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Abbott to deliver $100 million package

New review: Prime minister Tony Abbott has announced a $100 million support package for areas affected by Holden’s closure as well as reviews into Victoria and South Australia’s economies.

PM announces $100 million support package following Holden’s local plant closure

General News logo18 Dec 2013

By TIM NICHOLSON

TONY Abbott has announced a $100 million “growth fund” to help create jobs and support areas affected by Holden’s decision last week to close its local manufacturing plants in 2017.

In a statement released today, the prime minister acknowledged the “acute pressures” placed on both South Australia and Victoria following Holden’s and Ford’s decision to end its manufacturing presence in the coming years.

The package will deliver targeted support to the areas hardest hit by the closure, most likely Elizabeth in South Australia which is home to Holden’s production line, as well as parts of Melbourne and regional Victoria.

In the statement, Mr Abbott said the automotive sector is not the only manufacturing industry under threat in Australia, and that industry policy must look to the future to ensure it is competitive and better equipped to create investment and employment.

“We will deliver support for the workers and communities impacted by the recent automotive closure announcements but will do so based on state specific economic recommendations so that scarce Budget resources can be deployed to grow the economies in both states,” he said in the statement.

Funding will commence in 2014/2015 and will include support for existing parts makers in both states to help them change their business model to produce non-automotive products or to expand their export capabilities.

It will also cover grants to new or existing businesses that set up or boost manufacturing operations in either South Australia or Victoria, with funding preferences directed to businesses that employ former auto-industry workers.

Other grants will be available to assist in the commercialisation of research and development that leads to future products or processes.

The package is made up of $60 million from the federal government and $12 million from the Victorian government with the South Australian government and General Motors Holden making up the remaining $28 million.

Holden has set aside $100 million for wind-down costs, but it is unclear how much the US-owned car-maker will tip into the combined fund.

Holden workers who lose their job as a result of the closure will be eligible for support with a Job Services Australia provider under the Automotive Industry Structural Adjustment Programme.

The prime minister also announced the immediate commencement of reviews of the Victorian and South Australian economies to be chaired by industry minister Ian Macfarlane and due for release in February 2014 that will include business leaders from both states.

Mr Abbott said the outcomes of the reviews, along with the advice of other review panels and consultation from state governments will determine the final design of the fund.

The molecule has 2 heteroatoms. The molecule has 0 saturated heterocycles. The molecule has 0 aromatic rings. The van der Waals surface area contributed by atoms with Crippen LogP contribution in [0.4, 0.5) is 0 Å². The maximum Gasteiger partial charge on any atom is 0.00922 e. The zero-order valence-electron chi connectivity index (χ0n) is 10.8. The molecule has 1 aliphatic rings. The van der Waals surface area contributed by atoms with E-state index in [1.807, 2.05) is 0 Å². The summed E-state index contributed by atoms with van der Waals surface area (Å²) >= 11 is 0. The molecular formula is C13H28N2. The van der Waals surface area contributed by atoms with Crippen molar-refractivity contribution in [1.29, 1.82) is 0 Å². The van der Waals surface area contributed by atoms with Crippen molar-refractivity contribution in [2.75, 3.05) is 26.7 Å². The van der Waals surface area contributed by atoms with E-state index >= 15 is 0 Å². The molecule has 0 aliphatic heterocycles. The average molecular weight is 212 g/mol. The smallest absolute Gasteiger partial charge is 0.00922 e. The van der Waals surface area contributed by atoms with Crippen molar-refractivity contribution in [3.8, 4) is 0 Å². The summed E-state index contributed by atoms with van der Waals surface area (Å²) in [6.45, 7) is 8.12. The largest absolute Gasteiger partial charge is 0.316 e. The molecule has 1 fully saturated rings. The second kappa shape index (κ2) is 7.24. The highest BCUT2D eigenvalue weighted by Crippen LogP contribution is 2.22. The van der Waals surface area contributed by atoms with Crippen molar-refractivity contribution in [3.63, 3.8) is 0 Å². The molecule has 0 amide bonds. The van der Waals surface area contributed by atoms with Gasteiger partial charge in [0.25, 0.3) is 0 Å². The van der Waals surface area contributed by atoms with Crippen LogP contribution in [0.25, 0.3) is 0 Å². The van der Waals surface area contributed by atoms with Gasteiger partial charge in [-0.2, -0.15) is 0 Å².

The reviews will investigate ways to make the Victorian and South Australian economies more competitive by investing in infrastructure, support training and redeployment of affected workers, pushing for the diversification of automotive supply chain companies, encouraging investment and innovation in high growth sectors in the affected areas and relocating government services to the areas, depending on cost.

The prime minister will chair a taskforce to develop a ‘National Industry Investment and Competitiveness Agenda’ which will focus on reducing the cost of doing business in Australia, encouraging innovation through support for research and development, and encouraging growth of small to medium businesses.

Mr Abbott said he wants to help the industry by identifying ways to lower costs, but criticised the former Labor government’s policy of pouring money into the industry to keep it afloat.

“No country has ever taxed its way to prosperity. Similarly, no country has ever subsidised its way to prosperity,” he said.

“We will do what we can to ensure that Holden and Ford workers move from one good job to a better job when they leave those companies in 2016 and 2017. That means ensuring they get the best possible economy in which to move.

“Government’s essential task is to get the fundamentals right: that means low, simple and fair taxes stable and predictable policy settings prudent, frugal and effective administration efficient services and strong infrastructure.”

Holden announced last week that it would close its local manufacturing operations in 2017 after more than 65 years in Australia, leaving 2900 employees jobless and significantly impacting parts suppliers as well as putting further pressure on Toyota’s local production plants.

Ford confirmed in May this year that it will shut its local manufacturing operation in Geelong and Broadmeadows in 2016, impacting 1200 production staff.

The productivity commission inquiry into the automotive industry is expected to hand down its preliminary findings on Friday, before the final report is release in March next year.

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